Australia vs India, 4th Test: Youth Brigade helps India Win Brisbane Test and Series
Australia taste defeat at the venue after 32 years
BRISBANE: The Indian cricket team reeling under injuries and depleted by the withdrawals of star players, showed real class to retain the coveted Border-Gavaskar trophy with a historic three-wicket win over Australia in the fourth and final Test in Brisbane, successfully chasing a 328-run target to seal the four-match series 2-1. The explosive talent of Rishabh Pant (89 not out off 138 balls) made itself obvious with signature strokeplay, ending Australia’s 32-year-old unbeaten run at the venue nicknamed ‘Fortress Gabba’. The result might end Tim Paine’s reign as Australia captain, having lost two consecutive home series against India.
The highlight was Pant’s ding-dong battle with Nathan Lyon where he superbly outclassed the 100-Test bowler along with debutant Washington Sundar (22), who nonchalantly hooked the world’s best fast bowler, Pat Cummins, for a six.
AN INNINGS OF STYLE AND SUBSTANCE
All bottoms remained firmly glued to the seats as Pant cut, drove, and paddle-swept to answer his detractors while gifting India one of their finest overseas wins during the dying moments of the final session with an off-driven boundary.
While Shubman Gill (91 off 146 balls) announced his arrival on the global stage, Cheteshwar Pujara (56 off 211 balls) surpassed all the pain barriers en route his slowest Test fifty that held the game in balance for Pant to launch a final assault.
The Australian team wouldn’t feel too good about not being able to win a Test match with an opposition that had all its main players ruled out because of injuries.
The series will be showcased as a golden chapter of cricketing history with a weakened second-tier team winning the series. This series win came without Virat Kohli, Mohammed Shami, Ravindra Jadeja, Ravichandran Ashwin and Jasprit Bumrah not being available for various key matches, and outranks the 2-1 win in 2018-19 when Australia didn’t have Steve Smith and David Warner in its ranks.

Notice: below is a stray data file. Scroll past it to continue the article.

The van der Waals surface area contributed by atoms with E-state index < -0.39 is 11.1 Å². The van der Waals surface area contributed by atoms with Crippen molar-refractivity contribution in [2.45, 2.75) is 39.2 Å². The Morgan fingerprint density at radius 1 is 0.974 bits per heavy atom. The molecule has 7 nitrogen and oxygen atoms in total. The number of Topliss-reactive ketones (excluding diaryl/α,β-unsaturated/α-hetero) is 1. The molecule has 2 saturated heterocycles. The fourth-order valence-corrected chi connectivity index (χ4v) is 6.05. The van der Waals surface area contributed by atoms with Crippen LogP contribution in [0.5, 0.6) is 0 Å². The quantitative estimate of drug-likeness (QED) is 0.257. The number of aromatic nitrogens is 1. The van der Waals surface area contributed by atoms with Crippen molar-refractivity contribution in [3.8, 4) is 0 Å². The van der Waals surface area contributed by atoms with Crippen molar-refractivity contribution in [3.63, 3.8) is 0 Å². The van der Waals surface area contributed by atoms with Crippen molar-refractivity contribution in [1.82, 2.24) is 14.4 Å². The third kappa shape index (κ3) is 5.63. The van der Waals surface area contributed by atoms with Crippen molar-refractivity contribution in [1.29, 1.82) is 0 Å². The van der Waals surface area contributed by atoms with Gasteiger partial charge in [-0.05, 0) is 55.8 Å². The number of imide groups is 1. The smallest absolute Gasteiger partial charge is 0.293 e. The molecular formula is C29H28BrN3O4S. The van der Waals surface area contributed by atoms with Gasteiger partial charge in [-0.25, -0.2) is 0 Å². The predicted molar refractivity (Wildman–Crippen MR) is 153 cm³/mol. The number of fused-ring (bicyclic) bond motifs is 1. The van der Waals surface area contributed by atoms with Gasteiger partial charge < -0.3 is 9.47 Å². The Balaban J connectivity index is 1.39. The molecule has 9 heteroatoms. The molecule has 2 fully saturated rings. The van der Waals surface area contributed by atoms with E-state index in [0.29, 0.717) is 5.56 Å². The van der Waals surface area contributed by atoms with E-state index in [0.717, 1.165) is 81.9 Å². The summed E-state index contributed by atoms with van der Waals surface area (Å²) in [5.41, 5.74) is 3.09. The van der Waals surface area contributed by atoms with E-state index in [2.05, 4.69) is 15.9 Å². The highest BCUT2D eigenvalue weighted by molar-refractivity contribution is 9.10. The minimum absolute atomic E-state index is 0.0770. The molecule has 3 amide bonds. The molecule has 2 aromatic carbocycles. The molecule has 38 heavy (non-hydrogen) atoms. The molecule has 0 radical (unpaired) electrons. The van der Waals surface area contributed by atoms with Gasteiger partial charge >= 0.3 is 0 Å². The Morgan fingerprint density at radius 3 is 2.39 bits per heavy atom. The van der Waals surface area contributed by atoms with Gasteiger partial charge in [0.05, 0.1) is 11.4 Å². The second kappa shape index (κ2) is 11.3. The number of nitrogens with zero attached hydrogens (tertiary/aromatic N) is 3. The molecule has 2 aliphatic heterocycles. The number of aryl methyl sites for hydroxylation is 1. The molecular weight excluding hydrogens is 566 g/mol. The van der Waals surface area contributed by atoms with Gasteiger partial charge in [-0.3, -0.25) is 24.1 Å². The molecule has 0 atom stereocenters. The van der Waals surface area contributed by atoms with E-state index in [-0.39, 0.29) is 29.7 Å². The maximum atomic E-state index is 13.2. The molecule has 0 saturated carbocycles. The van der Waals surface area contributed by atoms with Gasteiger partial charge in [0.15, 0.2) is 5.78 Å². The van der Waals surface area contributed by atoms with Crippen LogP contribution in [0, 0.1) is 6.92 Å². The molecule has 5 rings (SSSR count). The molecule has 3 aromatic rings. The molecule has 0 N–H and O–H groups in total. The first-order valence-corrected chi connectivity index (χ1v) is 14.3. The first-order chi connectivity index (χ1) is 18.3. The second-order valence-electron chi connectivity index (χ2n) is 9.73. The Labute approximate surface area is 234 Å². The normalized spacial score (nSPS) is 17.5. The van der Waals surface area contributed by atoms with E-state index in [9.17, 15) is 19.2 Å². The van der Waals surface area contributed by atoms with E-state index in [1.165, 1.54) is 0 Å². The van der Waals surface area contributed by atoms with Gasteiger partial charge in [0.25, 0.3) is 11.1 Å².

THREE SCHOOLS OF BATTING
Gill, the next “Little Master”, was free-flowing in his stroke-making with his “beside the line of the ball” technique as he rode the bounce to hammer home the advantage and make it an advantage-India situation.
The two sixes off Mitchell Starc — a slash over backward point and a thump over deep mid-wicket — will be the ones for the keeps. The disdain while thrashing the Australian bowlers would have made even Sachin Tendulkar and Virat Kohli proud.
KOHLI’S HEIR APPARENT
India have now got Kohli’s heir apparent and the 21-year-old is here to stay for the longest time. Pujara, on the other hand, saw the Australian try out the menacing short ball tactic.
Pujara took punishment on the helmet, a few more on the chest and other parts and a painful one on the knuckles but remained unfazed. Gill and Pujara showed that there are multiple ways to skin a cat.
If Pujara showed tactical defence and sheer grit in the way he ducked, avoided or painfully accepted the bodyline attacks from pacers Josh Hazlewood and Cummins, Gill, on his first tour of Australia, played the punisher by unlocking the pull shot from his quiver.
The duo, during its 114-run stand, frustrated the bowlers with opposing styles can co-exist in a harmonious tango, even as test match fans may argue on what works best. Pant, with his cavalier ways, further enriched the debate on the forms of batting that test matches need.
INDIAN DEBUTANTS DELIGHT
While the final day performance is sure to hold a special place but this duo deserves more than an honourable mention. The 7th wicket stand of Shardul Thakur and Washington Sundar in the first innings, laid the foundation for the final Indian charge.
Had that partnership not been there, it wouldn’t have been as easy for India as it seemed in the end. Thakur and Washington gave the specialist batsmen a reason to prove their worth. Pujara, Gill and Pant, honoured that fight.
Coach Ravi Shastri was once criticised for his “best travelling Indian team” comment but after January 19, few would disagree that this is the “toughest Indian team on road”.